I recently visited NY and decided to “kill two birds with one stone.” My son loves ships. He claims he’s going to be a pirate when he “grows up.” We laugh, but as I am his father, it’s my “job” to ensure he follows whatever career path he wants to follow. When he first notified me of his career choice, I asked him, as if he was a worldly adult, “You mean, Peter Pan pirate, or Somalian?” He gave me a blank stare, and of course, I had to tell him what pirates do, especially contemporary pirates. He was horrified.
I decided to take him to South Street Seaport because they have a ship, the Peking, docked there and it is the closest thing I could do to show him a “pirate ship” in NY. I also had the ulterior motive of getting an actual picture of me standing between the two ships that are “parked” there. As a motivational speaker, I often speak about customer service and “owning” your job. One of my best stories, or examples of a person that did not own their job (was renting), refers to the Peking.
I lived in San Francisco for six years and made friends with more than ten housemates in my first three years there. Most of them were from the West Coast, one of which was from Alaska and had never been to NY. I was astonished to hear this and teased him that it should be the first thing on his bucket list. Another ten years after I left San Francisco for NY, he called me on a Friday and said he was flying in that Tuesday. I scrambled to take the day off from work and offered to be his personal tour guide.
After a rapid day tour of NY, we ended up at South Street Seaport. He looked at the Peking, and asked a very basic question: “How old is this ship?” Seeing I knew so much about everything else I showed him that day, it was logical to him that I might know this, too. But I didn’t. “Hold on," I said. “I’ll ask the people at the ticket booth,” referring to the ship tours they sell from that booth between the two ships. I approached the booth and got a smile from a woman of about 35. It’s NY, so, so far, so good. “Hello. Can you tell me how old this ship is?” I asked. Blank. She wasn’t sure. “You don’t know?” I asked. “No,” she said. “Really,” I asked, befuddled and although I was being facetious, I am sure I was bordering on sarcastic and obnoxious. “I sell tickets for that ship,” she said.
This was getting good, in a, I can’t believe I’m watching such a business trainwreck sort of way. She pointed to the “other ship,” or to her "that" ship, docked on the other side of the peer (20 feet away as well), which apparently is the seaport version of Voldemort, a name that must not be spoken. It's named the Ambrose for those that can't stand not knowing. I got that from a 2-second Google search: South Street Seaport ships. “Well, who sells tickets to the Peking?” I asked. She pointed a lazy thumb to the woman sitting a foot away, back-to-back with her in that tiny booth. So I asked her, “Excuse me..." as she lumbered around on her stool, mouth agape: "Can you tell me how old the Peking is?” “I’m not sure,” she said. “Really?” I asked again. Blank. She grimaced and turned away as if to scream, “Transaction over!” inside her head.
I walked back to my friend and told him that they didn’t know. I felt a simmer of what seemed like anger. Maybe it was just heightened incredulity. The secret shopper/customer service wingnut in me rose up hard. I told my friend to hold on. I walked back to the booth, caught their attention, and said, “Honestly, I’m not trying to be obnoxious, but can you tell me how long you’ve worked here?” “Ten years,” said the former. “Fifteen years,” grumbled the latter. I addressed them both: “You’ve had a collective 25 years sitting across from both of these ships, twenty feet away, and you’ve never learned the most basic details about either of them, including their age?” They both shrugged their shoulders. I asked them their job title, and they both said, “Ticket girl.” “Wrong!” I said, “You’re in one of the most high-traffic tourist areas of NY. You’re both ambassadors to the world,” and walked away.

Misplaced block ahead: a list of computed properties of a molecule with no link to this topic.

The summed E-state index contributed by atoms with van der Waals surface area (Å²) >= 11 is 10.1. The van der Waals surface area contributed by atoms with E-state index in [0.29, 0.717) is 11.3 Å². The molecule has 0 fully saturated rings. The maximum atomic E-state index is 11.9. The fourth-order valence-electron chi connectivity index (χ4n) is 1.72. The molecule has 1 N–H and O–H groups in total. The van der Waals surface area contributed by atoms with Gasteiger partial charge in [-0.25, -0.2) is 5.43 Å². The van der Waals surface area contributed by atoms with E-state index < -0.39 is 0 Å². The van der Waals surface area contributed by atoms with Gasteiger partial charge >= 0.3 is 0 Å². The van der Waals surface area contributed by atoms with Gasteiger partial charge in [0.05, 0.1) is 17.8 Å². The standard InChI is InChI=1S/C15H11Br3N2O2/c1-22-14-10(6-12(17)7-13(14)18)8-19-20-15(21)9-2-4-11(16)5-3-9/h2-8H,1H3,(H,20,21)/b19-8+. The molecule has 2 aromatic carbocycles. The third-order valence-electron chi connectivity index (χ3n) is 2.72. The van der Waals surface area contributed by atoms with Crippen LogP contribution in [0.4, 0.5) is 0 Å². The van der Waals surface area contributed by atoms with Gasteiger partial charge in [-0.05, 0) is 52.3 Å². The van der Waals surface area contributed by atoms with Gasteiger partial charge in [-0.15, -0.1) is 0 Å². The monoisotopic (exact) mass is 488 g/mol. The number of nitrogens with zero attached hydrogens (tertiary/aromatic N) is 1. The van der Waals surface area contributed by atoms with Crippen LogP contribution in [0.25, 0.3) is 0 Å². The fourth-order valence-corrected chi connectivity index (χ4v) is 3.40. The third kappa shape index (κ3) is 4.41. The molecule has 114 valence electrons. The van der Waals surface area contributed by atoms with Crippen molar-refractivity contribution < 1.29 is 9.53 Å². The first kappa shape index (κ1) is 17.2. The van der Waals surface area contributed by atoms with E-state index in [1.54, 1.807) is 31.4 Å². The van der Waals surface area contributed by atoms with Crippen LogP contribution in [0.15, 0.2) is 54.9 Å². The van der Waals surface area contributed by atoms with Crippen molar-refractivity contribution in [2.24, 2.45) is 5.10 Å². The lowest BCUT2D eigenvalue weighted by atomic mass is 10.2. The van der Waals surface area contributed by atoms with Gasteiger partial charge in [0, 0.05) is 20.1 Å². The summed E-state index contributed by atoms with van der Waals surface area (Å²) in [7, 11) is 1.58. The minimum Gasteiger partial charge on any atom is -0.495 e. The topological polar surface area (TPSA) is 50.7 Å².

In my book, “The Just Disease,” I discuss how people negate their worth in their personal and professional lives. The word “just” in this context is demeaning, and negates our power, our ability to take control of our lives, our fortitude to accept and make change, and for some, it diminishes our accountability for our lack of initiative, follow-through, and ownership. It’s the big excuse. It's the, “I don’t have the power.” "I'm just _____ (insert your job title here)." It too often is uttered and demeans our worth at our job, at home, in our social circle, and in our culture. They might have thought they were “just” ticket girls, but with one semantical twist, we can see how much more important their job became. Ambassadors. To the World.
Every person that walks by your building, steps foot in it, interacts with your staff, in-person or not, on-premise or off, professionally or socially, will see whether or not you hire people who already have the Just Disease, or if you have leader/managers who allow them to suffer from it, or even infect them with it. Or if you hire and continue to inspire people that don't, or empower your leader manager to innoculate them from it. People will quickly figure out whether you have ambassadors or ticket people. Men and women or boys and girls. Employees who will sit for 25 years staring at the thing they’re selling and not have enough ambition and initiative to not only know the basics of the “product,” much less any stories to sell. Three women walked by my company building one day and asked me questions, about the building, about the building that was there before it, and about the company and what we do. I answered every question, concisely and with enthusiasm. I told and sold our story, and they gave me the greatest compliment anyone can ever give: “You’re a great ambassador for your company.”
Thomas Jefferson was known for many things, many accomplishments, and many roles. One such role was the United States Ambassador to France. He was never just any one thing. He designed his home, Monticello based on the European architecture he relished while there. And even though he was President of The United States, he saw himself as a gentleman farmer. Can you imagine? Just a farmer? He knew it was more important to feed a growing country than to lead it. He controlled every aspect of his story at every point in his life, and even beyond. He specifically laid out instructions for the things he wanted to be remembered for, three of the many roles he played in our great country's founding, it's history and its future. This included sketches for the marker over his grave and the explicit verbiage of the epitaph on the obelisk, which he specifically instructed, ...on the faces of the Obelisk the following inscription, & not a word more: